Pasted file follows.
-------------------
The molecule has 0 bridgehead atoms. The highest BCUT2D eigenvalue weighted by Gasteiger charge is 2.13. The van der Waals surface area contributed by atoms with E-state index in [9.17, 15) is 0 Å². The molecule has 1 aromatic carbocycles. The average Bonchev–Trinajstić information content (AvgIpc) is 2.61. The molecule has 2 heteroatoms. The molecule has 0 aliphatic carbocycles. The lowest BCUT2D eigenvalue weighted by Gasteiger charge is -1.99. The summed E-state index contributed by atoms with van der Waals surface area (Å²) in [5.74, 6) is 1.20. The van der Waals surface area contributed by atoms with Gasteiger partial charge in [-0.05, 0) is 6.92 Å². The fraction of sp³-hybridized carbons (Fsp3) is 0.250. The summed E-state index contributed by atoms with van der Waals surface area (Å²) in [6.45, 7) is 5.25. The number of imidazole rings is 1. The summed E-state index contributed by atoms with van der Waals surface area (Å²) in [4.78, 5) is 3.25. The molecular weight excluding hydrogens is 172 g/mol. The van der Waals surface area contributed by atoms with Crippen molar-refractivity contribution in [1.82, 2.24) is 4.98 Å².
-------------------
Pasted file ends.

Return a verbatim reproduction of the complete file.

The molecule has 0 bridgehead atoms. The highest BCUT2D eigenvalue weighted by Gasteiger charge is 2.13. The van der Waals surface area contributed by atoms with E-state index in [9.17, 15) is 0 Å². The molecule has 1 aromatic carbocycles. The average Bonchev–Trinajstić information content (AvgIpc) is 2.61. The molecule has 2 heteroatoms. The molecule has 0 aliphatic carbocycles. The lowest BCUT2D eigenvalue weighted by Gasteiger charge is -1.99. The summed E-state index contributed by atoms with van der Waals surface area (Å²) in [5.74, 6) is 1.20. The van der Waals surface area contributed by atoms with Gasteiger partial charge in [-0.05, 0) is 6.92 Å². The fraction of sp³-hybridized carbons (Fsp3) is 0.250. The summed E-state index contributed by atoms with van der Waals surface area (Å²) in [6.45, 7) is 5.25. The number of imidazole rings is 1. The summed E-state index contributed by atoms with van der Waals surface area (Å²) in [4.78, 5) is 3.25. The molecular weight excluding hydrogens is 172 g/mol. The van der Waals surface area contributed by atoms with Crippen molar-refractivity contribution in [1.82, 2.24) is 4.98 Å².